= 1.229 0.85 × 103 298.15 + 4.31 × 105. . [(2 + 1 2 ](12)

    = 1 + 2. + 3 . . 2 + 4. .


    = + 2

    + 2 (9)




    + (14)

    Rewriting with = 20 +

    = + + 2(10)

    = . (1 )(15)

    Where the parameters , , and in (10) are independent.

  3. Model formulation

    In order to model an FC stack some parameters are required to fit our model. Although most of the parameters are obtained from the manufacturers datasheet, a few are still required from experimentation


    2 =Concentration of 2 in the catalytic interface of the cathode (mol/cm3 );

    2 =concentration of H2 in the catalytic interface of the anode (mol/cm3 );

    =FC actual current (A);

    =equivalent membrane resistance ( );

    =actual FC current density (A/cm2 ).

    The concentration of gas can be calculated using the following equation. For oxygen, for example, we have


    = 2


    (498 )


    The equivalent membrane resistance can be calculated by

    = (17)

    Where is the membrane specific resistivity ( cm), which can be obtained by

    Fig. 5. Power characteristic of the 500-W BCS stack.

    Including this electrical dynamic behavior term, the resulting FC voltage is then defined by

    = (19)

    181 .6 . 1+0.03 +0.062 .

    2 2.5



    The polarization curve of an FC represents its output

    0.634 3 . 4.18 .(303 ) (18)

    where the term 181.6 /( 0.634) is the specific resistivity ( cm) at no current and at temperature of 300 C; the exponential term in the denominator is the temperature factor correction if the cell is not at 300C. The parameter is considered an adjustable parameter, with a possible minimum value of 14 and a maximum value of 23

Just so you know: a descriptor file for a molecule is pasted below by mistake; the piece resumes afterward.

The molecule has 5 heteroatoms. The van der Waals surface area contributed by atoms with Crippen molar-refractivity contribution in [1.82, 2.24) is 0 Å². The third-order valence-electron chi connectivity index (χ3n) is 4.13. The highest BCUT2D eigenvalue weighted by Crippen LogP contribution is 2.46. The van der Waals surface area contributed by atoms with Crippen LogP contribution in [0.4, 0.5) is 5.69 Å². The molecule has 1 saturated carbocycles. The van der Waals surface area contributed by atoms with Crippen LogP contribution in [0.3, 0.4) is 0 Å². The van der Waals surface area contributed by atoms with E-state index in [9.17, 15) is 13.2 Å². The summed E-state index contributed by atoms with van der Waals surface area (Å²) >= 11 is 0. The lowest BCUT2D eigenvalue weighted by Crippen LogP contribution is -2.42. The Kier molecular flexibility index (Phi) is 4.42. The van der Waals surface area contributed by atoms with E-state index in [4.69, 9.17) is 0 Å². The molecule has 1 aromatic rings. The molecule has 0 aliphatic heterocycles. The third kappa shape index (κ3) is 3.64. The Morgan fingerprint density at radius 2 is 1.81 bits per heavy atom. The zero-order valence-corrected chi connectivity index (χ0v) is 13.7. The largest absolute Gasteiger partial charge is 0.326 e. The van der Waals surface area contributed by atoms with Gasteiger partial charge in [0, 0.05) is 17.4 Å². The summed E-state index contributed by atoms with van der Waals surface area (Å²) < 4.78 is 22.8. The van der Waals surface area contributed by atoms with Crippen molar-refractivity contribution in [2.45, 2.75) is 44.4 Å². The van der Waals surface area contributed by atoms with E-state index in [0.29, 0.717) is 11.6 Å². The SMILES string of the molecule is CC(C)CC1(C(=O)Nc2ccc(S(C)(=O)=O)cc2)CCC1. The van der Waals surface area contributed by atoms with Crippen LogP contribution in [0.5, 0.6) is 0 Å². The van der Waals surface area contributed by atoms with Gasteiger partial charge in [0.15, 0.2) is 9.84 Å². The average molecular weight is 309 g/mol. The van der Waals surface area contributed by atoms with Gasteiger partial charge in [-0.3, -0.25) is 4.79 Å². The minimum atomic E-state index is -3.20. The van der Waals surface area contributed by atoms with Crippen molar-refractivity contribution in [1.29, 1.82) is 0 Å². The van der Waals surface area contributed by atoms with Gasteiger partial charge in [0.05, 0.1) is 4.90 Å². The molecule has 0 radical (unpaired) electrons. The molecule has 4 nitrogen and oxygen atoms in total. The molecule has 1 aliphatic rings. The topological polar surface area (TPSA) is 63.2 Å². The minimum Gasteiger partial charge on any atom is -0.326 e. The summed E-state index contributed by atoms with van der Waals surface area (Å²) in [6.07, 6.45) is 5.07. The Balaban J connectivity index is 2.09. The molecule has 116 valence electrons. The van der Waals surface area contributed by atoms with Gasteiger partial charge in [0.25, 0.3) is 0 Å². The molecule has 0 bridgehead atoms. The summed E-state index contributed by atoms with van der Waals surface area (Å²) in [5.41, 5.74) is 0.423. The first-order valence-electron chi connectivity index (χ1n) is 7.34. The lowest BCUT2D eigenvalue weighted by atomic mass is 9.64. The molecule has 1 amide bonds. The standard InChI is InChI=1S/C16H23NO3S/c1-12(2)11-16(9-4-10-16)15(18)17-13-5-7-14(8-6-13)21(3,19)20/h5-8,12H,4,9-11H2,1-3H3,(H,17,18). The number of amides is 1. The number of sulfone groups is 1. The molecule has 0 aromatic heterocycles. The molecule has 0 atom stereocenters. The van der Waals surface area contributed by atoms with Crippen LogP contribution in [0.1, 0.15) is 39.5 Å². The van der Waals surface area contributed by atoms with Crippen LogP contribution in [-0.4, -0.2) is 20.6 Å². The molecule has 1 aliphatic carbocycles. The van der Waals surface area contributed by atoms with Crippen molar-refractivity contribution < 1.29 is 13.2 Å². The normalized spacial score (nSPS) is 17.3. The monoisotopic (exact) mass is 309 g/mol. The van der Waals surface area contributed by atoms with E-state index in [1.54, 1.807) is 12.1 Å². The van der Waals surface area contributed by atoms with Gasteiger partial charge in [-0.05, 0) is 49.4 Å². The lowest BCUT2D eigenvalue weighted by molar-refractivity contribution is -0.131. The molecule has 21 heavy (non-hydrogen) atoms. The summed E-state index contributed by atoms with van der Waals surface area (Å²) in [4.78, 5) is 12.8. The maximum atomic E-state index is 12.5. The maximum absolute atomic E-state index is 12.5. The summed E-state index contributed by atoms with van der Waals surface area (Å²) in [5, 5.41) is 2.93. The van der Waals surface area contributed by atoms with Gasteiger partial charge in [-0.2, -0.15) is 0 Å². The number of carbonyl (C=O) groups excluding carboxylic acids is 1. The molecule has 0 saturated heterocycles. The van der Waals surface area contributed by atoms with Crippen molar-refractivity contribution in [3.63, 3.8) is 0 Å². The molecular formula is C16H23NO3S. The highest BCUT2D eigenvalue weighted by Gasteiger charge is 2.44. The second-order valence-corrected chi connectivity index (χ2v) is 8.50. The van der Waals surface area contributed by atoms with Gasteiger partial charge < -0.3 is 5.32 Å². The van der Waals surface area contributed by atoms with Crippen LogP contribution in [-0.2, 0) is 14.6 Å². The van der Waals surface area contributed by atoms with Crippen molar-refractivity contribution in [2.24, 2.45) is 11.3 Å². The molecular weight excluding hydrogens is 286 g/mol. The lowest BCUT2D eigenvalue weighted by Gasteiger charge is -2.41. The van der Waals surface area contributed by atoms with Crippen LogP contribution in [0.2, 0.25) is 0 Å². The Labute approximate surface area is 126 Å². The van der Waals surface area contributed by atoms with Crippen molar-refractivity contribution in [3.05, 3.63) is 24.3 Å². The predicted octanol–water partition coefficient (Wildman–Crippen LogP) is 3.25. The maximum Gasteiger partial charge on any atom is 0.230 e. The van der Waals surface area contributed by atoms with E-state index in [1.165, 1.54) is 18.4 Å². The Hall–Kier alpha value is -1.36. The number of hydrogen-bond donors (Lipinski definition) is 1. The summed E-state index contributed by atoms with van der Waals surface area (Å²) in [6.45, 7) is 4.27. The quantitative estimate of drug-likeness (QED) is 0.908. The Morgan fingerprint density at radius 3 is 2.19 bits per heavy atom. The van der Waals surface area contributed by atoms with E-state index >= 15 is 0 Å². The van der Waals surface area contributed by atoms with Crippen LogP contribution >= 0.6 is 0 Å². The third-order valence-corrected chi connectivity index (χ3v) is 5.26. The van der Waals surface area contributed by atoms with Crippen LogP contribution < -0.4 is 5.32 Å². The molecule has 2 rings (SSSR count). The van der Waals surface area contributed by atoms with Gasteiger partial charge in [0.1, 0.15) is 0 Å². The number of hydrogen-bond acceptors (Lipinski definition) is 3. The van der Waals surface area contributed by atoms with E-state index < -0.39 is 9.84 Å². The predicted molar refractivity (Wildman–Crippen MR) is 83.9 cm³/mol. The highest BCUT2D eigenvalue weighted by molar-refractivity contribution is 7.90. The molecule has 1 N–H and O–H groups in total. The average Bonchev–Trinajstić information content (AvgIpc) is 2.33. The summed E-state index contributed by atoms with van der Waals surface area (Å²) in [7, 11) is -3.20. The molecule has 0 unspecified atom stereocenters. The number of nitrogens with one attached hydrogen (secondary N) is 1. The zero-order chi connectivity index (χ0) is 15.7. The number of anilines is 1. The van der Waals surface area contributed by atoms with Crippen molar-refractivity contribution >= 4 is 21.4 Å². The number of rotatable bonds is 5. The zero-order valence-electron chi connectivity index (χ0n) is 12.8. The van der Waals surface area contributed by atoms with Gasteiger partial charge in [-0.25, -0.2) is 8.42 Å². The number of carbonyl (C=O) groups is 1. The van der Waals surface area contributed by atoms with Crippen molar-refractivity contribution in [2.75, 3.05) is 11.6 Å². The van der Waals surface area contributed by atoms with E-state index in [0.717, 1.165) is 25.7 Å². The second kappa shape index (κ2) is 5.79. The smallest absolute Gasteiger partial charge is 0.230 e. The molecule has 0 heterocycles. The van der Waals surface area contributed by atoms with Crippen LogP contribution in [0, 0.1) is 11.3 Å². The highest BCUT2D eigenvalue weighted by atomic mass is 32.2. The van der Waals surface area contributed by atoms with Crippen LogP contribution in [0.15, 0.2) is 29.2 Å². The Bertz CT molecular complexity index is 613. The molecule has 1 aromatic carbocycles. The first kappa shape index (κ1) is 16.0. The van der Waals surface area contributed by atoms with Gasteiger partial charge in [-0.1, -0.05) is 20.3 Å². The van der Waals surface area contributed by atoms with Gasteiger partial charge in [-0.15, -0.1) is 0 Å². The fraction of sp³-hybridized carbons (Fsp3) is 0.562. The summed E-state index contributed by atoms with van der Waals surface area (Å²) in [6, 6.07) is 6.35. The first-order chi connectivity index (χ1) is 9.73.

Fig. 4. Polarization curve of the 500-W BCS stack.

    voltage against the load current density (or against the load current). This curve is important because it shows how the FC voltage behaves when the load current changes. However, it is important to note that the polarization curve represents just the cell static operation; because each voltage point in this curve is obtained only after it reaches its steady-state value.

    For most parts of the curve in Fig. 4 the results show good agreement. However, at the beginning and at end of the simulation, there is only a poor agreement. The reason for this is the difficulty of finding out the right parameters set for the FC stack.

    Fig. 5 presents the stack output power against current, again for the manufacturers data and for the simulated data. Except for the end of the simulation, the results again show a good agreement.

    In an FC stack supplied with pure hydrogen, the fuel consumption can be obtained by

    = 9.34 × 108.



    where is the hydrogen mass flow rate (kg/s); is the FC voltage (V), obtained from (19); and is the stack electrical power (W), obtained from

    = . . (21)

    where is the number of cells used on the stack.

    The air mass flow rate (kg/s) can be obtained using

    = 3.57 × 107 . .


    Fig. 6.Actual load current for insertion/rejection test.

    where is the stoichiometric rate.

    Finally, the rate of water production, in kg/s, in a stack operation is calculated by

    = 9.34 × 108. (23)


  4. Experimental results

    The following results are based on the loading insertion/rejection tests, using the 500-W BCS stack modeling. An overall test was run in order to analyze the stack performance against variations of an ordinary real load. The load used in the following tests consists of a variable resistance at a maximum value of 750 , which allows the simulator output power to vary from practically no load to full load. The load current waveform of the test is shown in Fig. 6. The maximum value is about 1.5 A and it was applied for a period of about 20 s. Fig. 7 shows the computer simulated stack voltage, which is the reference voltage. Fig. 8 shows the converter output voltage, which corresponds to the voltage applied to the load.

    Fig. 7. Reference voltage, representing the stack output voltage.

    Fig. 8. Converter output voltage.

    Fig. 9. Controller output signal.

    Fig. 10. Simulated stack output power.

    Fig. 11. Actual FC load current.